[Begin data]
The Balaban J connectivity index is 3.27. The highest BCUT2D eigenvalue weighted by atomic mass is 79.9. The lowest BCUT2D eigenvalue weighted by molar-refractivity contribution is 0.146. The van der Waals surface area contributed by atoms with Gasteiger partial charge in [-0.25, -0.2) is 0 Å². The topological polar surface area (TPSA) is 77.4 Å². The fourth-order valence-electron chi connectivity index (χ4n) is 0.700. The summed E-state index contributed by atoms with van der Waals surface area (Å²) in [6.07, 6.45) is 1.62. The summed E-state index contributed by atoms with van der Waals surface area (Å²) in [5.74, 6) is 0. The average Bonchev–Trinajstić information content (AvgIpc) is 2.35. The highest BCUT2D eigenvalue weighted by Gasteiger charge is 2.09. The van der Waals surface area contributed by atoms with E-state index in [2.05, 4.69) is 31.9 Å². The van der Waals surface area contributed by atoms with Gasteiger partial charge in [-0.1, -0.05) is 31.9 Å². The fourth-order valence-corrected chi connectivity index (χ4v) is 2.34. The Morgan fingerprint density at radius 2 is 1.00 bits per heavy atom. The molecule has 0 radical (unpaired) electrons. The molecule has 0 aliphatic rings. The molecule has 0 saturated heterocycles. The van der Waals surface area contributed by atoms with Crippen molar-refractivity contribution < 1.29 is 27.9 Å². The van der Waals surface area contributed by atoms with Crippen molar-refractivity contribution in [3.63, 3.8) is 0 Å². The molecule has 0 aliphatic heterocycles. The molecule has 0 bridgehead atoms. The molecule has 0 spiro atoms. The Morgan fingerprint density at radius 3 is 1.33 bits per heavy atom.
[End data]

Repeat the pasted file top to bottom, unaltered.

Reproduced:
The Balaban J connectivity index is 3.27. The highest BCUT2D eigenvalue weighted by atomic mass is 79.9. The lowest BCUT2D eigenvalue weighted by molar-refractivity contribution is 0.146. The van der Waals surface area contributed by atoms with Gasteiger partial charge in [-0.25, -0.2) is 0 Å². The topological polar surface area (TPSA) is 77.4 Å². The fourth-order valence-electron chi connectivity index (χ4n) is 0.700. The summed E-state index contributed by atoms with van der Waals surface area (Å²) in [6.07, 6.45) is 1.62. The summed E-state index contributed by atoms with van der Waals surface area (Å²) in [5.74, 6) is 0. The average Bonchev–Trinajstić information content (AvgIpc) is 2.35. The highest BCUT2D eigenvalue weighted by Gasteiger charge is 2.09. The van der Waals surface area contributed by atoms with E-state index in [2.05, 4.69) is 31.9 Å². The van der Waals surface area contributed by atoms with Gasteiger partial charge in [-0.1, -0.05) is 31.9 Å². The fourth-order valence-corrected chi connectivity index (χ4v) is 2.34. The Morgan fingerprint density at radius 2 is 1.00 bits per heavy atom. The molecule has 0 radical (unpaired) electrons. The molecule has 0 aliphatic rings. The molecule has 0 saturated heterocycles. The van der Waals surface area contributed by atoms with Crippen molar-refractivity contribution < 1.29 is 27.9 Å². The van der Waals surface area contributed by atoms with Crippen molar-refractivity contribution in [3.63, 3.8) is 0 Å². The molecule has 0 aliphatic heterocycles. The molecule has 0 bridgehead atoms. The molecule has 0 spiro atoms. The Morgan fingerprint density at radius 3 is 1.33 bits per heavy atom.